We are independent & ad-supported. We may earn a commission for purchases made through our links.
Advertiser Disclosure
Our website is an independent, advertising-supported platform. We provide our content free of charge to our readers, and to keep it that way, we rely on revenue generated through advertisements and affiliate partnerships. This means that when you click on certain links on our site and make a purchase, we may earn a commission. Learn more.
How We Make Money
We sustain our operations through affiliate commissions and advertising. If you click on an affiliate link and make a purchase, we may receive a commission from the merchant at no additional cost to you. We also display advertisements on our website, which help generate revenue to support our work and keep our content free for readers. Our editorial team operates independently of our advertising and affiliate partnerships to ensure that our content remains unbiased and focused on providing you with the best information and recommendations based on thorough research and honest evaluations. To remain transparent, we’ve provided a list of our current affiliate partners here.

What is Proof-Texting?

Jessica Ellis
Updated May 23, 2024
Our promise to you
Language & Humanities is dedicated to creating trustworthy, high-quality content that always prioritizes transparency, integrity, and inclusivity above all else. Our ensure that our content creation and review process includes rigorous fact-checking, evidence-based, and continual updates to ensure accuracy and reliability.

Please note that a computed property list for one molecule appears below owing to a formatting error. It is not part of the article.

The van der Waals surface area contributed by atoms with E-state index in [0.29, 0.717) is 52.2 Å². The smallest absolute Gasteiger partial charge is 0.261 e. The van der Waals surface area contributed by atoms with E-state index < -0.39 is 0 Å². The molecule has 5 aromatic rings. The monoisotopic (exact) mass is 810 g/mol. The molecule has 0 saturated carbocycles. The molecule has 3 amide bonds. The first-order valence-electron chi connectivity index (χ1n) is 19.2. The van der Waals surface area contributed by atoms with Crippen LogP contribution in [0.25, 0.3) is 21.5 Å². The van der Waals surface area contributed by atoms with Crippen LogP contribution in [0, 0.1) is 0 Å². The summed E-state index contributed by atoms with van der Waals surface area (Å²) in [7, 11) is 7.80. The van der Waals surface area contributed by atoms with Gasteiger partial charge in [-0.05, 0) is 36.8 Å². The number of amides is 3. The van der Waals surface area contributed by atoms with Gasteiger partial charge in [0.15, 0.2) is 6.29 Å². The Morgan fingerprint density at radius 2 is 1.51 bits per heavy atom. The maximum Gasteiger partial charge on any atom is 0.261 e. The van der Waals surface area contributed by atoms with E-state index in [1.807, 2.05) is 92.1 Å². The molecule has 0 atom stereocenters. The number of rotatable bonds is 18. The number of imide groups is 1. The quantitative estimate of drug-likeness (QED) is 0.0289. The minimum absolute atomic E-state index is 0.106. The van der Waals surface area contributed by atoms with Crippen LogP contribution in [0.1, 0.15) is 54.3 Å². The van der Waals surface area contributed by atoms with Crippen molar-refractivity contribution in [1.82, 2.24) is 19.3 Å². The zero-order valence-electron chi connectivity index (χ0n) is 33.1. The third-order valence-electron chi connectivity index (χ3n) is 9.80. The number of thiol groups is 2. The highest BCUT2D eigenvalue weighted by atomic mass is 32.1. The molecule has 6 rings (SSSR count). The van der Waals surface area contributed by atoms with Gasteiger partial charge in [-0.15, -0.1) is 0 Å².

Our Promise to you

Founded in 2002, our company has been a trusted resource for readers seeking informative and engaging content. Our dedication to quality remains unwavering—and will never change. We follow a strict editorial policy, ensuring that our content is authored by highly qualified professionals and edited by subject matter experts. This guarantees that everything we publish is objective, accurate, and trustworthy.

Over the years, we've refined our approach to cover a wide range of topics, providing readers with reliable and practical advice to enhance their knowledge and skills. That's why millions of readers turn to us each year. Join us in celebrating the joy of learning, guided by standards you can trust.

Editorial Standards

At Language & Humanities, we are committed to creating content that you can trust. Our editorial process is designed to ensure that every piece of content we publish is accurate, reliable, and informative.

Our team of experienced writers and editors follows a strict set of guidelines to ensure the highest quality content. We conduct thorough research, fact-check all information, and rely on credible sources to back up our claims. Our content is reviewed by subject-matter experts to ensure accuracy and clarity.

We believe in transparency and maintain editorial independence from our advertisers. Our team does not receive direct compensation from advertisers, allowing us to create unbiased content that prioritizes your interests.

Proof-texting is the use of out-of-context quotes to support an argument. Most often, proof-texting is used in the quoting of religious texts, although scholarly texts are often used. The technique is somewhat related to and is often combined with sophistry, which uses garbled logic to support an illogical claim. Proof-texting is generally disdained by experts as an attempt to deceive a gullible audience, and is often considered a logical fallacy of authoritarian bias.